Dani from Going Nomadic says, "I have 2 bank accounts with 2 debit cards. The cards are only linked to a single acct. They are both out of the same bank, but if someone got their hands on one card, they can't only get money out of 1 acct. I keep a main account and a secondary account. 

When i need money, i transfer a little into the secondary account and go to the bank. My main bank card only comes out when I am moving places. Otherwise it stays at home/hostel/hotel safe with my passport. I also will only put a travel advisory on the secondary card sometimes, so any foreign transaction on the main card will alert the bank. (They even just contacted me after I bought 3 tickets at once, less than $300USD, on Colombian airlines last week and forgot to tell them). 

The last thing I do is I have a bank (Schwab) that specifically deals with travelers, expats, etc. They are easy to contact anywhere in the world (will even accept a foreign collect call), can ship new bank cards anywhere in the world, and really does watch your transactions."

Talon from 1Dad1Kid says, "Only use ATMs physically connected to a bank. Double check that the card reader isn't wobbly and don't use if it is. Always cover your hand when entering your PIN. If your bank offers it, sign up for emails any time the card or account is used. This allows you to be immediately notified of fraudulent activity."

Marielle from Blazing Speed of Light Machines says, "I only carry cards whose numbers I have memorized. I get email alerts for unusual activity, and make sure I have the customer service numbers written down somewhere. And I try not to use them too often and carry cash. Which has its own problems, but I'd rather risk losing a bit in my pocket than my identity."


And Now It's Time For YOU to Share Your Travel Tip Posts!


If you enjoyed this article, and would like to know more about this, and other posts, don't forget to SUBSCRIBE to my newsletter!

And now we ask you - How do you protect yourself from bank fraud when living or traveling abroad?

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18/10/2013 3:17pm

Ugh. I got stuck in weird places with malfunctioning bank cards over and over. Sometimes it was just the bank's fault, too. Have backup plans. And backup plans to those backup plans.

18/10/2013 5:18pm

I love the tip about the credit union. They're less prominent, but they usually try harder to make the customer happy. I should try and find myself a local credit union.

By the way, I added a link to my post on the 5 things that you absolutely must do before leaving home with credit cards. I hope that can help provide some extra information.

18/10/2013 10:43pm

Eeeekkk... that's alot of $$$ to be out of. So cash is preferable, carry at least 2 credit cards & 2 debit cards from different banks & RFID. If I ever travel international, I'll read this article again.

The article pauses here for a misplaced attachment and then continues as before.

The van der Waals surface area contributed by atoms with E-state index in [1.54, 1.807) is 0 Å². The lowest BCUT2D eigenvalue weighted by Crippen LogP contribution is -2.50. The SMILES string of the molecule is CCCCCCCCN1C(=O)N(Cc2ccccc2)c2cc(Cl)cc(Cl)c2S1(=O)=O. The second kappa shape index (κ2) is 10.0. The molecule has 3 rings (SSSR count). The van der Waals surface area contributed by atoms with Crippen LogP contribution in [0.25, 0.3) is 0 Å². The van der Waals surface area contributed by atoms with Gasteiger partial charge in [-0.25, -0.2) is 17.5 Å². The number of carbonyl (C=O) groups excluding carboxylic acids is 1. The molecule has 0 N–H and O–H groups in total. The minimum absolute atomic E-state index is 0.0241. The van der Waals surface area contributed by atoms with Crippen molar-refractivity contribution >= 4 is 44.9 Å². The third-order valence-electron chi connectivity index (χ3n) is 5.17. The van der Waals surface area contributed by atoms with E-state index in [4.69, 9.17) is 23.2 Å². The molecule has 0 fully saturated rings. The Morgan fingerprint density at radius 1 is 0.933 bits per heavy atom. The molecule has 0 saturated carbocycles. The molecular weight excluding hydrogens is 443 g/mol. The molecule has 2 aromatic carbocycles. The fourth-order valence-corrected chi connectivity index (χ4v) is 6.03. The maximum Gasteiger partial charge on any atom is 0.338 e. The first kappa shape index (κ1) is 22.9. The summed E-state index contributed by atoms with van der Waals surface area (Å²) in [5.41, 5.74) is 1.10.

26/10/2013 11:10pm

Great post.

Having a backup card is an absolute must.

Great blog by the way!


31/10/2013 6:48pm

Some very good tips here. Identity fraud just happened to me while I was traveling through China on my way to Tibet. Luckily I had a backup along with some extra cash but that doesn't mean it wasn't a major headache. I've learned my lesson and will carry a LARGE wad of cash with me, dispersed into different parts of my backpack along with a few extra credit/debit cards.

I've also learned to keep one or two extra "bad" cards on me that have expired along with a "dummy wallet". This is for the rare case I may get a thief to steal my belongings, they won't get anything valuable.

I know, off topic but it's still useful information. ;-)

27/11/2013 6:33am

OF course your story had to take place in South Africa. After living there for three years, I can share one more tip, though this one doesn't apply so much to traveling but living there: If you have any foreign bank accounts, DO NOT have them send your statements to you in South Africa. Use a foreign post office box instead, and have someone (friend, family, company) ship you the mail from there in a weekly pouch by courier. The South African postal service is completely corrupt, and not only will your packages disappear at an alarming rate, your financial information will be combed through and mined for anything useful. What happened to us: We got a new debit card sent to us in the mail from our German account, and, separately, the pin number. Well, we got the pin number but never the card, and were just about to complain to the bank when the bank contacted us, by email, and asked if we did indeed want to withdraw 10,000 Euros and have it sent to Nedbank in South Africa. Of course we didn't and had them send us the request they had received by letter, and of course it was a fraud written in deplorable German (which was what had gotten our bank suspicious). The scary thing was not that they knew our account number (from stealing it from the intercepted bank card, we presume) but that it was signed with a perfect replica of my husband's signature (which they must have gotten from another letter as that letter wouldn't have included his signature). Needless to say, we instructed our bank to hold all our mail after that incident and only communicate via email.


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    I'm JR. I come from a long line of adventurers, some were nomadic explorers of the sea and others wandering cultivators of the earth. Ultimately, this legacy of drifters deeply affects my view of travel. Read more...